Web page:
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County Officials Approve Encryption Contract

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The Tewksbury, Massachusetts Police Department got national headlines this week after it was forced to pay a $500 ransom to hackers who held the department’s data hostage. Lawmakers in Essex County are taking steps to make sure that — or worse — doesn’t happen to them.

The Essex County, New York Board of Supervisors voted unanimously this week to obtain an encryption service for the county’s computers.

The $7,500 contract will encrypt all portable devices linked to the county’s servers.  According to the Plattsburgh Press Republican the software can wipe missing laptops and restore functions when returned.  The Board of Supervisors voted to buy the software at their last meeting.

Newcomb Supervisor Rep George Canon says they are trying to be proactive.   “We’re trying to stay ahead of the curve. There isn’t any question that a lot of the information, private information, is included in some of our county records and we certainly want to make sure none of our computers can be attacked or picked on.  The contractor that our county manager was able to run down or find meets all federal guidelines, as I understand it, and exceeds them. Of course one of the things we’re concerned about is our health and safety records. That’s an import thing to be kept private. That’s the whole deal, to protect ourselves a little bit against cybersecurity.”

Keene Supervisor Rep Bill Ferebee is Vice-Chair of the Board of Supervisors. He notes that there has been some encryption, but this will now extend to portable devices.   “We have a number of employees that will use their personal device, whether it be their cell phone or their laptop. So this is to prevent any county information from being able to be taken off their personal electronic devices. I think the fear is that a person loses their device then someone else could take their device and gain entry to the county system. I mean I have a cell phone I use more than I do my desktop at work now because it’s easier for me, you know, in downtime. When I’m riding in the car with my wife or if I’m home I’m just continually doing town work because there’s no distractions and honestly in an eight hour day you can’t get everything done anymore.”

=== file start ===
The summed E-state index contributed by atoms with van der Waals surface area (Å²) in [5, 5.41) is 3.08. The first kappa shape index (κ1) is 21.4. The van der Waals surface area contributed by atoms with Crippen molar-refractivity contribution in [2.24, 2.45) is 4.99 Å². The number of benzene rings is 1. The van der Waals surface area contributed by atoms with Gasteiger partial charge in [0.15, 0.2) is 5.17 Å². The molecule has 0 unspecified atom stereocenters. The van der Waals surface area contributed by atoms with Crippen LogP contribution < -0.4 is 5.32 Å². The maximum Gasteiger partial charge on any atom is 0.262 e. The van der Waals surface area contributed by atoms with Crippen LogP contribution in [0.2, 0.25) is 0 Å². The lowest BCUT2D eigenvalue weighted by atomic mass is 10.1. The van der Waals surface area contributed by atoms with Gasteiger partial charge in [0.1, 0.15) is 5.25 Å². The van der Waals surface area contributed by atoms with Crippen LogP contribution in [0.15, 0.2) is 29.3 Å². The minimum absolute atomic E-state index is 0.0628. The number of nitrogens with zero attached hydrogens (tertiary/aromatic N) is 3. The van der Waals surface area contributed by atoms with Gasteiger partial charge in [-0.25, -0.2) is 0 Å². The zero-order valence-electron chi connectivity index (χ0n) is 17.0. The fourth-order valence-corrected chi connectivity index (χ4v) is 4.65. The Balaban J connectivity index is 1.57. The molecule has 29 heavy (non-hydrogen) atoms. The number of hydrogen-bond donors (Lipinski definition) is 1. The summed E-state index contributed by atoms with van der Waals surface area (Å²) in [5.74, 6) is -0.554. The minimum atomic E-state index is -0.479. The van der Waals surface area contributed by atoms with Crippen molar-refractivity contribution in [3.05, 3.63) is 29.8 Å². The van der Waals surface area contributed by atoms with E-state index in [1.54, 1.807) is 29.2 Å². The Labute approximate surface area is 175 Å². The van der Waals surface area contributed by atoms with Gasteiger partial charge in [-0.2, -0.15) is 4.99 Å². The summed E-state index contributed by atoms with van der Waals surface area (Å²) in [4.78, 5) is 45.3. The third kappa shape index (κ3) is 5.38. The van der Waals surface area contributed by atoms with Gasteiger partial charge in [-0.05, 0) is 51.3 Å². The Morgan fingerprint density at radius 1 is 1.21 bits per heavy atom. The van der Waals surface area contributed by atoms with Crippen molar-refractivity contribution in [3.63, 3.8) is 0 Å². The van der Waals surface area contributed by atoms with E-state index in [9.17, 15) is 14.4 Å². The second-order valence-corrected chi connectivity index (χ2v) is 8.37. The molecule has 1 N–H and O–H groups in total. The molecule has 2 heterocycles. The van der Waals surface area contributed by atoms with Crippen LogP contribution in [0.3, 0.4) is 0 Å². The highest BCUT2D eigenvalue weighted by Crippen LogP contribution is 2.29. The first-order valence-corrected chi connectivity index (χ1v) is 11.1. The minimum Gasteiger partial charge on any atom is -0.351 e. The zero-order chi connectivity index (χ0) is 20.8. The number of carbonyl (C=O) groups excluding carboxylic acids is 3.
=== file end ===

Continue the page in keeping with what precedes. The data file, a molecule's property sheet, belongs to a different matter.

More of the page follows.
The supervisors relied on the county manager’s expertise regarding obtaining an IT encryption system. The minutes for the March 30th Ways and Means Committee meeting show that Dan Palmer explained to Vice Chairman Tom Scozzafava that personal computers and tablets are carried outside of the county facility, especially by Health Department employees for home health care visits.

Palmer, unavailable for comment Wednesday, stated “I’ll carry my own laptop in, put county files on that laptop and leave and it happens all the time. In Public Health that happens a lot they carry tablets and all those kinds of things, those machines are going out.”
He also explained that one of the most common devices, and one of the most vulnerable to attack, are mobile phones. “Phones can actually access county network if they know the passwords..... so you have to have a way to assure that if they do ...and if they pull any county data it’s going to be encrypted.”

Scozzafava, Moriah Supervisor, is Vice Chair of the Ways and Means committee.   “It can happen. Look at Target. Look at Blue Cross Blue Shield. So can it happen? Absolutely.  How worried am I about it? To be honest until this issue came up I really didn’t give it a whole lot of thought. But Dan’s our IT person. He’s the county manager. He feels that this is something that the county should have in place. That’s why we supported him. It’s a whole new world out there. Everything’s on an IPad. You go to the doctor, your whole medical history now is put into a laptop. It’s all electronic. The unfortunate part of all this is that all this electronic information can be breached.”

The contract with IBM follows state contract guidelines.

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